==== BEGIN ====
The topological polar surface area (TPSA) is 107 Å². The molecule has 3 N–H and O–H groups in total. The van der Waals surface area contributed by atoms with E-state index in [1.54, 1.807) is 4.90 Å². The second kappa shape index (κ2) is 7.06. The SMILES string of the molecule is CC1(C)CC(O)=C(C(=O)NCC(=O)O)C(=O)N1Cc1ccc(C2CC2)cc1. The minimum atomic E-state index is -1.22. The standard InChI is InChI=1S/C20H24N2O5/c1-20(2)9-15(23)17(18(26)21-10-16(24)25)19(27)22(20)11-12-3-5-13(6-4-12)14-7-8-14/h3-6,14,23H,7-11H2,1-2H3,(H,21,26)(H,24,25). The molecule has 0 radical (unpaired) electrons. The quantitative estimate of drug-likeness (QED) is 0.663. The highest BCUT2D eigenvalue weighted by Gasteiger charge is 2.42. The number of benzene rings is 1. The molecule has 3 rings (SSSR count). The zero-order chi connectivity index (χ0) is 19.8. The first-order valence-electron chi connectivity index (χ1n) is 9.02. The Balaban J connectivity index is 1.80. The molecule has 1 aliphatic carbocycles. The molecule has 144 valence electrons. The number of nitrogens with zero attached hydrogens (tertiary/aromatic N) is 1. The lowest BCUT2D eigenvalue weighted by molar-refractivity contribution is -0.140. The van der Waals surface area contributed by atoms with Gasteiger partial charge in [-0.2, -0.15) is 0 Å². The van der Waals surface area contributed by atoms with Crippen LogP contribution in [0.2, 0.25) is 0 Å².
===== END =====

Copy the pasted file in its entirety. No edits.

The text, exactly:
The topological polar surface area (TPSA) is 107 Å². The molecule has 3 N–H and O–H groups in total. The van der Waals surface area contributed by atoms with E-state index in [1.54, 1.807) is 4.90 Å². The second kappa shape index (κ2) is 7.06. The SMILES string of the molecule is CC1(C)CC(O)=C(C(=O)NCC(=O)O)C(=O)N1Cc1ccc(C2CC2)cc1. The minimum atomic E-state index is -1.22. The standard InChI is InChI=1S/C20H24N2O5/c1-20(2)9-15(23)17(18(26)21-10-16(24)25)19(27)22(20)11-12-3-5-13(6-4-12)14-7-8-14/h3-6,14,23H,7-11H2,1-2H3,(H,21,26)(H,24,25). The molecule has 0 radical (unpaired) electrons. The quantitative estimate of drug-likeness (QED) is 0.663. The highest BCUT2D eigenvalue weighted by Gasteiger charge is 2.42. The number of benzene rings is 1. The molecule has 3 rings (SSSR count). The zero-order chi connectivity index (χ0) is 19.8. The first-order valence-electron chi connectivity index (χ1n) is 9.02. The Balaban J connectivity index is 1.80. The molecule has 1 aliphatic carbocycles. The molecule has 144 valence electrons. The number of nitrogens with zero attached hydrogens (tertiary/aromatic N) is 1. The lowest BCUT2D eigenvalue weighted by molar-refractivity contribution is -0.140. The van der Waals surface area contributed by atoms with Gasteiger partial charge in [-0.2, -0.15) is 0 Å². The van der Waals surface area contributed by atoms with Crippen LogP contribution in [0.2, 0.25) is 0 Å².